88 in san francisco.q÷ f7hot re didn't see widespread records close because this is about 15 degrees above average. it's been so long since we have been this hot. 80 in san francisco. those are some of the cooler numbers. close to triple digits throughout. dublin and alamo in the east bay. staying mild tonight with high pressure offshore. not much cloud cover. it will be a night where if you have the windows open it will be warm. high pressure stays offshore keeping temperatures in the 90s for the next 48 hours at least. tomorrow morning starting off close to 70 degrees in tomorrow morning starting off close to 70 degrees in livermore.+k looking at the mid to upper 90s for the east bay. by 2:00 p.m. tomorrow more mid 90s for the east bay. another scorcher tuesday. more coming up on this spare the
air day and the poor air quality on the sierra snow melt later in the show. the%+rection pac ele birds but with the migratory species which spend their lives flying birds but with the migratory species which spend their lives corridor. >> still ahead at 6:00, lost at sea. the discovery aa bay area beach that led a man on a unique mission. >> mission. >> contact somethry 3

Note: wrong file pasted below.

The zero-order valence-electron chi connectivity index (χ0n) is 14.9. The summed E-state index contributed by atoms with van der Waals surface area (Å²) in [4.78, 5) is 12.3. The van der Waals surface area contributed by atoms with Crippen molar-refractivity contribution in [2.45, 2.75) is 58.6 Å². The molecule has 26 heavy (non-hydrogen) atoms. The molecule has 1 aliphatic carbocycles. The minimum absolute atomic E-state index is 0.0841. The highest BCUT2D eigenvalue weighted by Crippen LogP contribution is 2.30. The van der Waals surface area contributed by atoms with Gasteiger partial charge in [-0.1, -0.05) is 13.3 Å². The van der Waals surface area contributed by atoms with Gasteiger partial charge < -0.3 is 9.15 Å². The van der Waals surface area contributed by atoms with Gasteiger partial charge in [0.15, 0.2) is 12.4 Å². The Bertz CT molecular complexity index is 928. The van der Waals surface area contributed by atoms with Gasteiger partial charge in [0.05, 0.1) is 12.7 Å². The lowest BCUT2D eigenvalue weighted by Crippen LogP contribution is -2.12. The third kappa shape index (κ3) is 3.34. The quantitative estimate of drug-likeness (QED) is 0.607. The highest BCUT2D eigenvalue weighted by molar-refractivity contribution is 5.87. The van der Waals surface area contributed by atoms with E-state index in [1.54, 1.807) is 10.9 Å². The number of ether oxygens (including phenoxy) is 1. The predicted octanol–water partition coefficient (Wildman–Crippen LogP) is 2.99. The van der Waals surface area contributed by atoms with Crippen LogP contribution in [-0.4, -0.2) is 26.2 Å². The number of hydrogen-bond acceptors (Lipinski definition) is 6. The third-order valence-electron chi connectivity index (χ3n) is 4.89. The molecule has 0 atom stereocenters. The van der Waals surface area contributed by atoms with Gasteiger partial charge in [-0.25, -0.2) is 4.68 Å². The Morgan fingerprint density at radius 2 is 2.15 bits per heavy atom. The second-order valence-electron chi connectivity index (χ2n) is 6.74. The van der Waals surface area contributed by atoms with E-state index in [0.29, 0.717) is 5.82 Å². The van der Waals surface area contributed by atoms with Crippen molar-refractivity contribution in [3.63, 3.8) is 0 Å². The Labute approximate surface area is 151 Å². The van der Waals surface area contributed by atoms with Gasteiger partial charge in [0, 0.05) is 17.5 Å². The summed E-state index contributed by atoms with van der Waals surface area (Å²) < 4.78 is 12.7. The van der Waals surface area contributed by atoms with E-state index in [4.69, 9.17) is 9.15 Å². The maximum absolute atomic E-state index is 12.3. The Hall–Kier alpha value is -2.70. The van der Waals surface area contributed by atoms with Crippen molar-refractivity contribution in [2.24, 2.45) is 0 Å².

we'll spares we'll move on right now. >> more carmakers are rolling out new models missing an important feature -- spare tires, if you can believe it. automakers are r the spares ë so regulators since they are not essential safety feature. >> still ahead, important new research on food allergies and kids leading to a new concern. >> also, fire ripping through a south bay apartment complex. >>b2jpvfy se /s( investors
women against walmart. the supreme court is halting the biggest sex discrimination lawsuit in the country. female employees claimed walmart stores discriminated against them, but today the high court said they cannot move forward as a class action lawsuit. this is a victory for walmart which is the biggest retailer in the world. the lawsuit was initiated by two bay area women. here's nbc's vicky wynn. >> reporter: the supreme court blocked a class action lawsuit against the biggest retailer saying it was too big with too many questions from discrimination to back pay making it unmanageable. today walmart praised the decision. the suit could have affected millions of women. in what was a 5-4 part of the decision, the court ruled plaintiffs hadn't proved a common tie for all women at walmart. the company left many decisions